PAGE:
ROME — Pope Francis’s personal envoy for the war in Ukraine has said that multilateralism, meaning cooperation among various states and international actors, is the only way to face contemporary challenges, but also warned that such an approach today is “in great difficulty.”
In diplomatic argot, “multilateralism” is generally understood to mean an alternative to the unilateral domination of global affairs by one or more superpowers, such as the United States.
Cardinal Matteo Zuppi said Aug. 27 that multilateralism is “indispensable because it’s the only way to translate the demanding awareness that ‘we’re all in the same boat,’ that great vision of Pope Francis in ‘Fratelli tutti,’ translating it also into places of understanding, discussion, examination, and … why not? .. also of making decisions.”
Zuppi’s reference was to the 2020 encyclical letter of Pope Francis “Fratelli tutti,” the heart of which is a call for greater human solidarity.
The 67-year-old Zuppi, a veteran of the Community of Sant’Egidio, a new movement devoted to conflict resolution and ecumenical and inter-faith dialogue, is president of the powerful Episcopal Conference of Italy.
In May, Francis tapped Zuppi to be his personal representative regarding the Russian war in Ukraine. He’s carried out visits to Kyiv, Moscow and Washington, and is expected to travel to Beijing soon.
Zuppi’s remarks on multilateralism came in a video message for an Aug. 29-30 conference in Venice devoted to the topic of “soft power,” a phrase coined by Harvard political scientist Joseph Nye to refer to achieving objectives through persuasion and the attractiveness of ideals. It’s opposed to “hard power,” meaning economic and military strength.
The conference is organized by the “Soft Power Club,” an organization founded by center-left Italian politician Francesco Rutelli, who served as Mayor of Rome from 1993 to 2001 and as Deputy Prime Minister from 2006 to 2008.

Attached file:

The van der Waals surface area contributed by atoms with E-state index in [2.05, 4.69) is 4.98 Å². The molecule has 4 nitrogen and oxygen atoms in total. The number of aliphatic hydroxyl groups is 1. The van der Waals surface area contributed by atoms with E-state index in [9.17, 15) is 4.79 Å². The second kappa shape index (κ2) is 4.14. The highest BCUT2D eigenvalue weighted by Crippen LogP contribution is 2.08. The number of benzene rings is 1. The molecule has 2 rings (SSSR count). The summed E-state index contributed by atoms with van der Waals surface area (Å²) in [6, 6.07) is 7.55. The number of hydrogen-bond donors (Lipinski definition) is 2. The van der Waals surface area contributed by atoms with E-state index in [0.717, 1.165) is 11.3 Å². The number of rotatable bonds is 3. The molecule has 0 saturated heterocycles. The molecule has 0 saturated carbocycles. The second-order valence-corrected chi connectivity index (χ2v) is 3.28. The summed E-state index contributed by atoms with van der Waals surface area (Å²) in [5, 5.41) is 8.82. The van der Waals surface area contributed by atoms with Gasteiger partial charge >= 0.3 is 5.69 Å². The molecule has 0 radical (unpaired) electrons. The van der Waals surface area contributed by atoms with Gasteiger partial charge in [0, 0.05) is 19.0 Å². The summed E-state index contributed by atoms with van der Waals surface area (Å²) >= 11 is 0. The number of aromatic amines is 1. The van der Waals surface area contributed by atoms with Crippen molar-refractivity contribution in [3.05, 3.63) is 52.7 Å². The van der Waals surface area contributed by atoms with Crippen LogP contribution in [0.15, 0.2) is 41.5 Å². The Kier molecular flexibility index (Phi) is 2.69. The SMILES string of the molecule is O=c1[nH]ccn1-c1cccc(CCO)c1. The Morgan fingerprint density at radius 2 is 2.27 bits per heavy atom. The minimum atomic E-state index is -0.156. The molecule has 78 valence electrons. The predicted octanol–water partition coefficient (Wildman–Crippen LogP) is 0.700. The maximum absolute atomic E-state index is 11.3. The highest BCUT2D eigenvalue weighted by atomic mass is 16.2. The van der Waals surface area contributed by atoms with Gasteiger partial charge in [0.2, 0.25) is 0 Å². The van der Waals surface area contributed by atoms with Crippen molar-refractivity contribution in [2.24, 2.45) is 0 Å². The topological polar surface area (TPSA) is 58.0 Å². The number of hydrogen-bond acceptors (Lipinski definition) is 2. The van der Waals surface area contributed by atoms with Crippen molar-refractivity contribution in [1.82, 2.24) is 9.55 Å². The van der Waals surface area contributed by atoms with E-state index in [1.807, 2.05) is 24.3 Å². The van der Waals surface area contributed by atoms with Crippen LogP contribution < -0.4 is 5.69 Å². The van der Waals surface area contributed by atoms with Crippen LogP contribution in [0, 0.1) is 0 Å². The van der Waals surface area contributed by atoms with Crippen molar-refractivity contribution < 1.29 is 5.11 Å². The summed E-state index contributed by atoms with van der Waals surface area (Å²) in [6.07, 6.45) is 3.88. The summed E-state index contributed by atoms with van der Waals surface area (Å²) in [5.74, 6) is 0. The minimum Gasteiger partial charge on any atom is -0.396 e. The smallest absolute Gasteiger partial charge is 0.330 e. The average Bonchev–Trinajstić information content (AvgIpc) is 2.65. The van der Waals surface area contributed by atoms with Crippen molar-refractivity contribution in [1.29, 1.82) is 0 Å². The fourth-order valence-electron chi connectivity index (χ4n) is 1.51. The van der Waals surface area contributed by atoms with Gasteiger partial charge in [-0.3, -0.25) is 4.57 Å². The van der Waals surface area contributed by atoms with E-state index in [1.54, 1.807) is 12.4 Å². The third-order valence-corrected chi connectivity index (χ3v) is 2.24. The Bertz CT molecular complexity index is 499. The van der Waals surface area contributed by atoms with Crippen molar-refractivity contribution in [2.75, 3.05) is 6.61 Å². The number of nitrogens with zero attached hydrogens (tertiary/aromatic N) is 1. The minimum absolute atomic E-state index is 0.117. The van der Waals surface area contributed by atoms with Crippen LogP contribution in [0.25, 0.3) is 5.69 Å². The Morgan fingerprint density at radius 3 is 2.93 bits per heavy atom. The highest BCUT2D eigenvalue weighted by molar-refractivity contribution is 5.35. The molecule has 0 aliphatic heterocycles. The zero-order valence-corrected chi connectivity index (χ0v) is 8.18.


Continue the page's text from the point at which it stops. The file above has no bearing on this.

Zuppi pointed to Europe as an example of the difficulties multilateralism faces today.
“We have to find rules for this multilateralism, which, in reality, is in great difficulty,” he said. “Think of the difficulties for Europe, which is very multilateral but which needs a synthesis and is having a very hard time finding one that’s effective, capable of responding to the challenges Europe faces, that we all face.”
Zuppi argued that while the vision behind multilateralism is clear, it needs a stronger and clearer institutional structure in order to function effectively in global affairs.
“I believe that the path of multilateralism, the difficult task of putting together the influences, the deep currents of history that lie underneath the earth, is the way to find adequate responses,” he said.
“For me, the vision remains that of Pope Francis: ‘Fratelli tutti.’ But, that vision needs instruments, [it needs] an institutional framework,” he said.
Pope Francis repeatedly has stressed the importance of multilateralism in international affairs, devoting much of his 2019 address to the diplomatic corps accredited to the Holy See to the subject.
“An indispensable condition for the success of multilateral diplomacy, is the goodwill and good faith of the parties, their readiness to deal with one another fairly and honestly, and their openness to accepting the inevitable compromises arising from disputes,” he said.
On that occasion, the pontiff warned that “whenever even one of these elements is missing, the result is a search for unilateral solutions and, in the end, the domination of the powerful over the weak.”
Rutelli said “soft power,” the ability to bring various actors together around common ideals, is essential.
“Soft power, the power of persuasion, is more important today than ever, in a changing world facing dramatic crises,” he said. “History teaches that soft power cannot substitute for hard power, military and economic power, but it also teaches no power can survive for very long without consensus.”
In his four-minute video message, Zuppi said the soft power approach is especially important today, “When we see the great difficulties facing the forces that once were able to control and to balance global exchanges and influences. Now, we have to find another way.”
He offered an example of the immediate post-World War II period, when, he said, “everyone saw the need for a supra-national power that would be able to manage conflicts,” and both the United Nations and the Organization for Security and Cooperation in Europe were responses.
Today, Zuppi said, there’s a need again to find ways of expressing a multilateral vision, which, he said, is essential “to learn to live together in this one boat, this living room of the world, which we have to care for and live in together.”